Two B.C. people who are victims of identity theft are speaking out in frustration with the justice system.
Mark Gorst and Shannon Werry have ample evidence indicating who the thief is, but even so, RCMP have told them charges won't be laid.
"It's frustrating … and there is a lot of anger," said Werry. "Because you know who it is — and you have the proof that you need — and nothing happens."
"I didn't know most of the money was stolen — until two years afterward," said Gorst. "We've been told — because it's been such a time delay — the statute of limitations on certain crimes means I am on the hook for everything."
"[Identity theft and fraud] is a level of crime that you don't know about until you know about it — which is sometimes too late for legal boundaries," explained Cpl. Lea-Anne Dunlop of the Chilliwack RCMP.
If more than a year has passed since the initial crime, she said, the bar to get charges approved by the Crown is higher.
Too late for charges: RCMP
"We have to play within the confines of the legal system that exists," she said. "It is sometimes unlikely a long time after an offence that a charge will be approved."
Gorst said collection agents call him several times a day, about two-year-old charges on several credit cards. He firmly believes an ex-roommate obtained those cards in his name, then collected the bills at his old address.
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"I owe $20,000 on credit cards I never applied for and never used," said Gorst. "I have no credit. I have nothing in my name. I can't own anything, because it could be seized by creditors."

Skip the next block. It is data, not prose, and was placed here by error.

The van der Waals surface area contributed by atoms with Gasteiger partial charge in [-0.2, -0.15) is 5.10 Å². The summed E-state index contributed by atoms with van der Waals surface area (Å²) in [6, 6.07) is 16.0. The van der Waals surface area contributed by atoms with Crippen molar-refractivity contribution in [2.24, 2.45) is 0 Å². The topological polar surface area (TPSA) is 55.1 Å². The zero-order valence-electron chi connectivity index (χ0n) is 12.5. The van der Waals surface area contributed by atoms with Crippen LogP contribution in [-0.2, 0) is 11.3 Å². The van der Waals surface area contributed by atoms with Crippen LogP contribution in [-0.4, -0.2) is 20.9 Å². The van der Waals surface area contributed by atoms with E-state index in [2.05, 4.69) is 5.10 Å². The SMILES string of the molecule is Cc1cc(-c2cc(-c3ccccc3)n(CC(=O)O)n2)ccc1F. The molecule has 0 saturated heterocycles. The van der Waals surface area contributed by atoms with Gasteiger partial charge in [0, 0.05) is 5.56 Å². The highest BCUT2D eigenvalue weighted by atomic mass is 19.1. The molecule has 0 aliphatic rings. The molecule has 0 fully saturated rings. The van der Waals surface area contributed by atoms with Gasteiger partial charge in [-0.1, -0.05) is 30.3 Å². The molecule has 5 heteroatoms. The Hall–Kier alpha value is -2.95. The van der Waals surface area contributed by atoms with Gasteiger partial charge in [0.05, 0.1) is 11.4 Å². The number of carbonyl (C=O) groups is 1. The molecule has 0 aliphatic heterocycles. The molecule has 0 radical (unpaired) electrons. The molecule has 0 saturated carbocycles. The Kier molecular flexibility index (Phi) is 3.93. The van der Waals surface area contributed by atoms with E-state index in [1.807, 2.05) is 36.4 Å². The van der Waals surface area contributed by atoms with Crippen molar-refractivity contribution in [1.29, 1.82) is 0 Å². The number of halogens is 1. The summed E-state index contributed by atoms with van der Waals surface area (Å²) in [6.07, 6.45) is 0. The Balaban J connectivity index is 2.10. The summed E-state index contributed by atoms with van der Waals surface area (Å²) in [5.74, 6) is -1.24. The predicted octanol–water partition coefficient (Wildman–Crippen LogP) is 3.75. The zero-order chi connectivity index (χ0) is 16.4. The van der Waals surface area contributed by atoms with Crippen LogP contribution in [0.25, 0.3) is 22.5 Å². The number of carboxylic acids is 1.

Werry says it's far too late for the credit card companies to forgive the debt. "There’s a time limit. Most credit cards, you have to report it within so many hours or so many days."
The couple first noticed something was wrong in 2007, when hundreds of dollars were siphoned out of his RBC account electronically. Gorst said he had never set up online banking.
Once he was able to log on, he discovered someone had listed his roommate as a bill payee — and then transferred money into their account at another bank.
He filed his first report with the RCMP at that time. Gorst said he was told it was a matter for his bank to handle.
When he later noticed he was not receiving GST rebates, Gorst contacted the Canada Revenue Agency. The CRA eventually sent him a letter it had received, signed with his forged signature, asking that all tax credits and refunds be paid into a TD Canada Trust account that was not his. His former roommate's return address is listed on that letter.
After his bank called to say his ex-roommate had tried to cash a large cheque by forging his signature, he called the person to confront them — and recorded the conversation.
Forgery admitted on tape
"Please stop forging my signatures? Please, I am just asking nicely," said Gorst on the tape. "You didn't need to forge my signature."
The ex-roommate responded, "How did you expect [a cheque] to be cashed?"
The conversation ended with the person saying, "You are going to wish you never met me," before hanging up on Gorst.
After he discovered the credit cards he didn't know about this year, he went back to the RCMP, armed with a pile of new evidence, including the tape recording. Gorst said he was told the financial crimes were too old to pursue. He was advised to hire a lawyer and take civil action, which he said he can't afford.